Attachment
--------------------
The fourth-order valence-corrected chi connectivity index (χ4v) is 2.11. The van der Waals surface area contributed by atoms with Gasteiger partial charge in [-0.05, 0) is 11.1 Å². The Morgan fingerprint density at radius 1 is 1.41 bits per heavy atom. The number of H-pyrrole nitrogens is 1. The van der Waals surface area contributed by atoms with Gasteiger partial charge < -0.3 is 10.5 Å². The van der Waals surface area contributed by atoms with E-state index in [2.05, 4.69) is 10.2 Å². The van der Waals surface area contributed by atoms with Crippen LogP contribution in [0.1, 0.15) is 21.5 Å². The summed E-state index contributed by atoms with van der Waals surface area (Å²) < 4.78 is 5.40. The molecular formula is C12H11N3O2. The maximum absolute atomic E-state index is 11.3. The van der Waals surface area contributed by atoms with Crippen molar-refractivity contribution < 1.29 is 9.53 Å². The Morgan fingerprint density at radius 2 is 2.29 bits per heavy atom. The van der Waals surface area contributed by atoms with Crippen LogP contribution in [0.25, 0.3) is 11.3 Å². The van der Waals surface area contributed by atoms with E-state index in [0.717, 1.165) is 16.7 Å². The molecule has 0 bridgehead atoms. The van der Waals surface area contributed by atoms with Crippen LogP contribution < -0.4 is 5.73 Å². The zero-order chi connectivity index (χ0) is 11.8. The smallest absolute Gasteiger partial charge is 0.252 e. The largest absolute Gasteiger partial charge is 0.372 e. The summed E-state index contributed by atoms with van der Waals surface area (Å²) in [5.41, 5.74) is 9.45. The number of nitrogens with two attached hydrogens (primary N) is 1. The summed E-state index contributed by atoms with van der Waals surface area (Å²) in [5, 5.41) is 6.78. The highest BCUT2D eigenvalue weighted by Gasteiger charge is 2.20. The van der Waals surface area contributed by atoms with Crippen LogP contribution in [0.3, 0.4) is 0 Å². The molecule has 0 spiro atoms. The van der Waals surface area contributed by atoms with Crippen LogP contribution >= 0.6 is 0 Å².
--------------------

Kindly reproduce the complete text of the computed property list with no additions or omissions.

The fourth-order valence-corrected chi connectivity index (χ4v) is 2.11. The van der Waals surface area contributed by atoms with Gasteiger partial charge in [-0.05, 0) is 11.1 Å². The Morgan fingerprint density at radius 1 is 1.41 bits per heavy atom. The number of H-pyrrole nitrogens is 1. The van der Waals surface area contributed by atoms with Gasteiger partial charge < -0.3 is 10.5 Å². The van der Waals surface area contributed by atoms with E-state index in [2.05, 4.69) is 10.2 Å². The van der Waals surface area contributed by atoms with Crippen LogP contribution in [0.1, 0.15) is 21.5 Å². The summed E-state index contributed by atoms with van der Waals surface area (Å²) < 4.78 is 5.40. The molecular formula is C12H11N3O2. The maximum absolute atomic E-state index is 11.3. The van der Waals surface area contributed by atoms with Crippen molar-refractivity contribution < 1.29 is 9.53 Å². The Morgan fingerprint density at radius 2 is 2.29 bits per heavy atom. The van der Waals surface area contributed by atoms with Crippen LogP contribution in [0.25, 0.3) is 11.3 Å². The van der Waals surface area contributed by atoms with E-state index in [0.717, 1.165) is 16.7 Å². The molecule has 0 bridgehead atoms. The van der Waals surface area contributed by atoms with Crippen LogP contribution < -0.4 is 5.73 Å². The zero-order chi connectivity index (χ0) is 11.8. The smallest absolute Gasteiger partial charge is 0.252 e. The largest absolute Gasteiger partial charge is 0.372 e. The summed E-state index contributed by atoms with van der Waals surface area (Å²) in [5.41, 5.74) is 9.45. The number of nitrogens with two attached hydrogens (primary N) is 1. The summed E-state index contributed by atoms with van der Waals surface area (Å²) in [5, 5.41) is 6.78. The highest BCUT2D eigenvalue weighted by Gasteiger charge is 2.20. The van der Waals surface area contributed by atoms with Crippen LogP contribution in [0.3, 0.4) is 0 Å². The molecule has 0 spiro atoms. The van der Waals surface area contributed by atoms with Crippen LogP contribution >= 0.6 is 0 Å².